Think of a scaffold outside a building. Do you know what it’s there for? Scaffolding in construction serves as a temporary structure to support workers and materials during building projects. Scaffolding is a concept that is very useful in parenting as well.
Scaffolding in parenting refers to the process of providing temporary support and structure to help children learn new skills and abilities. The purpose of scaffolding is to gradually reduce the level of support as the child becomes more independent, allowing them to take on more responsibility and build confidence. This approach helps children develop problem-solving skills, critical thinking, and self-reliance.
Scaffold parenting isn’t a new concept, nor is it an idea that necessarily replaces different parenting styles. Grounded in the work of psychologist Lev Vygotsky from the early 1900s, scaffolding is a learning process that provides a helpful tool when trying to understand and implement authoritative parenting. From a child development perspective, the scaffolding will help the child achieve greater heights, have a stronger foundation, and develop better virtues in their lives.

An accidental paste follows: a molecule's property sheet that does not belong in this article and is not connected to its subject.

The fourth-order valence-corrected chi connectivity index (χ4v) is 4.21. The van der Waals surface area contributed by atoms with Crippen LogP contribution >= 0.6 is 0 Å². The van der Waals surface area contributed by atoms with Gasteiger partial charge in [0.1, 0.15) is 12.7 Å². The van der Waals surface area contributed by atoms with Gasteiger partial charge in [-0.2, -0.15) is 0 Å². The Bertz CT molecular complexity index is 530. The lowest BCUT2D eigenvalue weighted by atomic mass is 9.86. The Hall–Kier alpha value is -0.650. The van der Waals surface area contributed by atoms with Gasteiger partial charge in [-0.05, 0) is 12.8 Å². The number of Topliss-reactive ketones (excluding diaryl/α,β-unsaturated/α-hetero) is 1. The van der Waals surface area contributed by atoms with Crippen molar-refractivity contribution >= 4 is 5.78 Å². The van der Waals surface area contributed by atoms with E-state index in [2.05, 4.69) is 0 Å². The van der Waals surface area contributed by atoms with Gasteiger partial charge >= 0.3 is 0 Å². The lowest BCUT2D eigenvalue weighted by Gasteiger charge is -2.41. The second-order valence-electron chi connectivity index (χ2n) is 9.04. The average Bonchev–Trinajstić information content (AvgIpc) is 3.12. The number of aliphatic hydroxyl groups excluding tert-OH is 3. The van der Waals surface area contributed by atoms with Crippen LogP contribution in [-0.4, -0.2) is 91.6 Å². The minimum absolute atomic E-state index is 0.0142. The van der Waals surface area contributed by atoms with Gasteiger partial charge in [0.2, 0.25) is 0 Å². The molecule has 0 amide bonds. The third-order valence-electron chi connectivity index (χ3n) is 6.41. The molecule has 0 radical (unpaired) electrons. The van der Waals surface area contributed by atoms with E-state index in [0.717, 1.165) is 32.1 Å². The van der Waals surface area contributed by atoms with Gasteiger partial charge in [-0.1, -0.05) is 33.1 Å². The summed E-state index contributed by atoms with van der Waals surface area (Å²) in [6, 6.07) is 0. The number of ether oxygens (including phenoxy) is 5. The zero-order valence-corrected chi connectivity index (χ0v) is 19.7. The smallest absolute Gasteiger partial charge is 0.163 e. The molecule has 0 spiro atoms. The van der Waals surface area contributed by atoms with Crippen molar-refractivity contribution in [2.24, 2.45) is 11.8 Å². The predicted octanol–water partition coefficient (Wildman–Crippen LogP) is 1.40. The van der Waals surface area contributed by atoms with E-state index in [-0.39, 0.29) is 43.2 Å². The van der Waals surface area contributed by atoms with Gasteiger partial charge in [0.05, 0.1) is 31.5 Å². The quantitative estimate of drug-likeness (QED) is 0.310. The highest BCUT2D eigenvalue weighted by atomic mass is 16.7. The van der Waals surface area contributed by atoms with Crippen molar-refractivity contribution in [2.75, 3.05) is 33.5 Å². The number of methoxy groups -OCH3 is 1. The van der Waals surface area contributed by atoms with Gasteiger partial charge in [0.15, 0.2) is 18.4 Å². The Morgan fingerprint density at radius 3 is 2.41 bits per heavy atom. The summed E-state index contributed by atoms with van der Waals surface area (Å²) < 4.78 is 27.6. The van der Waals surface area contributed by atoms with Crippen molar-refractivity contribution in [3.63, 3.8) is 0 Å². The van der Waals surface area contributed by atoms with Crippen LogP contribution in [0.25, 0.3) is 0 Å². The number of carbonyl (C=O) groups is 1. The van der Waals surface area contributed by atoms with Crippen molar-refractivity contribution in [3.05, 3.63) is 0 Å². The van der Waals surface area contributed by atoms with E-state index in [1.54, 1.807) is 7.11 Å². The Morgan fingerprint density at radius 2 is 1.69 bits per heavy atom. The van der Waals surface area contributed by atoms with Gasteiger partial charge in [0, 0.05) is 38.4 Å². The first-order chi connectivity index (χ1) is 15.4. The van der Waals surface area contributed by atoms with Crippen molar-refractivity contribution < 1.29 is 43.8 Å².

Support, structure, and encouragement are the three pillars of scaffold parenting. At every stage, parents can model and teach positive behaviours, give corrective feedback, and boost self-esteem. This allows the child to develop the strength and agency they need to become happy, successful adults.
Here are the basics of each pillar:
Structure: When there are established routines, clear house rules, definite ways of thinking, and a good communication style, the child will have a sense of security and stability.
Support: By providing empathy and validation, parents will help kids learn how to process difficult feelings, which will help them bounce back from rejection and failures.
Encouragement: When parents encourage their children to try new things and take risks, children will learn to be courageous and independent.
By Parcsen Loke, Family Life Coach, Centre for Fathering.
Food for Thought: What animal or plant have you successfully nurtured in your life? What are some of the lessons you learned from that experience?